If you've ever taken a tour of the U.S. Capitol, you'll know that perched atop the dome is the Statue of Freedom, the female figure wearing a military helmet and holding a sheathed sword in her right hand and a laurel wreath and shield in her left.
As with most statues in D.C., symbolism is important. The statue faces east, and so those of us civic-minded IP writers vaguely recall that this was no accident. The warrior-statue was intentionally looking east, taunting the calcified motherland of Europe, saying, "Nice knowing you, Old World!"
Indeed, stepping out of Europe's enormous shadow has been a driving force in the arts world here in the states dating back to the Transcendentalists. But that doesn't mean many funders aren't keen on boosting appreciation for European art. Take the Kress Foundation, for example.
As previously noted, Kress is an important player in the field of art history and conversation. What's more, they cast a wide net. In the last few years, while Kress grant support has totaled roughly $3.5 million, the money has supported more than 137 grants.
Kress' footprint is particularly prominent in the European arts space. For example, it offers six pre-doctoral Kress Institutional Fellowships in the history of European art for a two-year research appointment in association with one of six foreign host institutions, as well as nine Kress Conservation Fellowships for one-year internships in advanced conservation at a museum or conservation facility.
And now comes word that the foundation is accepting applications for its History of Art grant program, which supports scholarly projects that enhance the appreciation and understanding of European art and architecture, from antiquity to the dawn of the modern era.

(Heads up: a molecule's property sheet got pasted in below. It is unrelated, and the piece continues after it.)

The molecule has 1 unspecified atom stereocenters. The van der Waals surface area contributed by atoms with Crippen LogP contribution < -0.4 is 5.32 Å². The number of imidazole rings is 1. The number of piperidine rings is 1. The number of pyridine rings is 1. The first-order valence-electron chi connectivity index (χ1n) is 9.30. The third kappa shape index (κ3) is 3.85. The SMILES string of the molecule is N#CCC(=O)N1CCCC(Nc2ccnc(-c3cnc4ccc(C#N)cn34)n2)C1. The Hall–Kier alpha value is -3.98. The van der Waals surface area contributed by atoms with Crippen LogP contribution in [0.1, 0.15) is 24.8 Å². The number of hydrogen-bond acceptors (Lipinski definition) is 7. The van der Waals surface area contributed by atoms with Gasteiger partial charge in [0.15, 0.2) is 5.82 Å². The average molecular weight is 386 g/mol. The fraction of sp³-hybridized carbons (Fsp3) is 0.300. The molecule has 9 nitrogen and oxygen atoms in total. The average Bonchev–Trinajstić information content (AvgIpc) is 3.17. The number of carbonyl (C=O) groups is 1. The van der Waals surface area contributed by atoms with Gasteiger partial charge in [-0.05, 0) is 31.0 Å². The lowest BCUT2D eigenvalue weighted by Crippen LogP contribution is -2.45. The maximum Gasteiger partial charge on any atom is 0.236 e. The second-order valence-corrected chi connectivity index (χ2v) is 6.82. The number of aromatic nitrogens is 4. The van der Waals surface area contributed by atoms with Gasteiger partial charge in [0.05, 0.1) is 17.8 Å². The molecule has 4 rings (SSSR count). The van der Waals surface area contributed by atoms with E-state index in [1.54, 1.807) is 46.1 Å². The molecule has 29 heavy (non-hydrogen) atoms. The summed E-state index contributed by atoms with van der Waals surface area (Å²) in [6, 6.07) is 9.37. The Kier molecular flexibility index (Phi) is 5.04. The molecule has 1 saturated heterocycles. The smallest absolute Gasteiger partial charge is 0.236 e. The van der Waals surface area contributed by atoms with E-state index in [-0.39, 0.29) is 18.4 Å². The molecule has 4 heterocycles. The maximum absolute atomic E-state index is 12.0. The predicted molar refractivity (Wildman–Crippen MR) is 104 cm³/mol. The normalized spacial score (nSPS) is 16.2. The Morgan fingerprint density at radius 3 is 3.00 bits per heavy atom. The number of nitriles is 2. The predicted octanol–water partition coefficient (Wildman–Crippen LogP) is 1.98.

Grants are awarded to projects that "create and disseminate specialized knowledge, including archival projects, the development and dissemination of scholarly databases, documentation projects, museum exhibitions and publications, photographic campaigns, scholarly catalogs and publications, and technical and scientific studies."
The program also supports activities that permit art historians to share their expertise through international exchanges, professional meetings, conferences, symposia, consultations, the presentation of research, and other professional events.
In previous years, grant amounts have ranged from $1,000 to $100,000. Click here for the compete RFP.
One last point. If this focus on European art leaves your inner jingoist slightly unsatisfied, don't worry, you have options. Namely, the Aaron Copland Fund for Music's performance grants, recently profiled here, which encourages the public knowledge and appreciation of contemporary American music by living or recently deceased American composers.